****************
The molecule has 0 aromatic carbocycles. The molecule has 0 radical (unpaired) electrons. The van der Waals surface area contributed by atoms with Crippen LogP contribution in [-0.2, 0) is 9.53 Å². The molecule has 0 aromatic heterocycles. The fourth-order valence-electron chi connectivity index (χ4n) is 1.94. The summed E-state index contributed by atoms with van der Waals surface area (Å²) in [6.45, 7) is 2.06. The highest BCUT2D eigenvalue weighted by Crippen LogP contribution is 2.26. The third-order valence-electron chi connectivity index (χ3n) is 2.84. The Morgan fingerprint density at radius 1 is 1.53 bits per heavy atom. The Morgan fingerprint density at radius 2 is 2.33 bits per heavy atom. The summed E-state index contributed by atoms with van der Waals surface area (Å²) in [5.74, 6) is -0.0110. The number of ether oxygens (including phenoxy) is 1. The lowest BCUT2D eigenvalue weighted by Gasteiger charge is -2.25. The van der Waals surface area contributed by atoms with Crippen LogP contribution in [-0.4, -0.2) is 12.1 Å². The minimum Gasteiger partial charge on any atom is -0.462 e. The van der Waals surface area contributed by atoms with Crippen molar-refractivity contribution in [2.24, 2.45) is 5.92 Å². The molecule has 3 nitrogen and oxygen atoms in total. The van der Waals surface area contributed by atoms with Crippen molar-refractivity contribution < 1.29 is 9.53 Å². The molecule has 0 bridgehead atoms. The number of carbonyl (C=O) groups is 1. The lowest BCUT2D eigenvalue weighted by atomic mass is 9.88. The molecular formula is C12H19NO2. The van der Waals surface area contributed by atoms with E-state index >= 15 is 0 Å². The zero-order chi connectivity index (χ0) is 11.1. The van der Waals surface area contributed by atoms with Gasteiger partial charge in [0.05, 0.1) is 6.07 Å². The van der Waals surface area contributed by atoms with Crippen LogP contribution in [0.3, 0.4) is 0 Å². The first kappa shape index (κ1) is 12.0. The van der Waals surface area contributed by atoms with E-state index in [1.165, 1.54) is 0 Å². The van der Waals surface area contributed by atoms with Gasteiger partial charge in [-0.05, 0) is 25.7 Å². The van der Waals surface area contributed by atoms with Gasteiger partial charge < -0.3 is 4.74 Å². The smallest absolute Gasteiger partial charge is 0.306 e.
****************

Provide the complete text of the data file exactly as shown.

The molecule has 0 aromatic carbocycles. The molecule has 0 radical (unpaired) electrons. The van der Waals surface area contributed by atoms with Crippen LogP contribution in [-0.2, 0) is 9.53 Å². The molecule has 0 aromatic heterocycles. The fourth-order valence-electron chi connectivity index (χ4n) is 1.94. The summed E-state index contributed by atoms with van der Waals surface area (Å²) in [6.45, 7) is 2.06. The highest BCUT2D eigenvalue weighted by Crippen LogP contribution is 2.26. The third-order valence-electron chi connectivity index (χ3n) is 2.84. The Morgan fingerprint density at radius 1 is 1.53 bits per heavy atom. The Morgan fingerprint density at radius 2 is 2.33 bits per heavy atom. The summed E-state index contributed by atoms with van der Waals surface area (Å²) in [5.74, 6) is -0.0110. The number of ether oxygens (including phenoxy) is 1. The lowest BCUT2D eigenvalue weighted by Gasteiger charge is -2.25. The van der Waals surface area contributed by atoms with Crippen LogP contribution in [-0.4, -0.2) is 12.1 Å². The minimum Gasteiger partial charge on any atom is -0.462 e. The van der Waals surface area contributed by atoms with Crippen molar-refractivity contribution in [2.24, 2.45) is 5.92 Å². The molecule has 3 nitrogen and oxygen atoms in total. The van der Waals surface area contributed by atoms with Crippen molar-refractivity contribution < 1.29 is 9.53 Å². The molecule has 0 bridgehead atoms. The number of carbonyl (C=O) groups is 1. The lowest BCUT2D eigenvalue weighted by atomic mass is 9.88. The molecular formula is C12H19NO2. The van der Waals surface area contributed by atoms with E-state index >= 15 is 0 Å². The zero-order chi connectivity index (χ0) is 11.1. The van der Waals surface area contributed by atoms with Gasteiger partial charge in [0.05, 0.1) is 6.07 Å². The van der Waals surface area contributed by atoms with Crippen LogP contribution in [0.3, 0.4) is 0 Å². The first kappa shape index (κ1) is 12.0. The van der Waals surface area contributed by atoms with E-state index in [1.165, 1.54) is 0 Å². The van der Waals surface area contributed by atoms with Gasteiger partial charge in [-0.05, 0) is 25.7 Å². The van der Waals surface area contributed by atoms with Gasteiger partial charge < -0.3 is 4.74 Å². The smallest absolute Gasteiger partial charge is 0.306 e.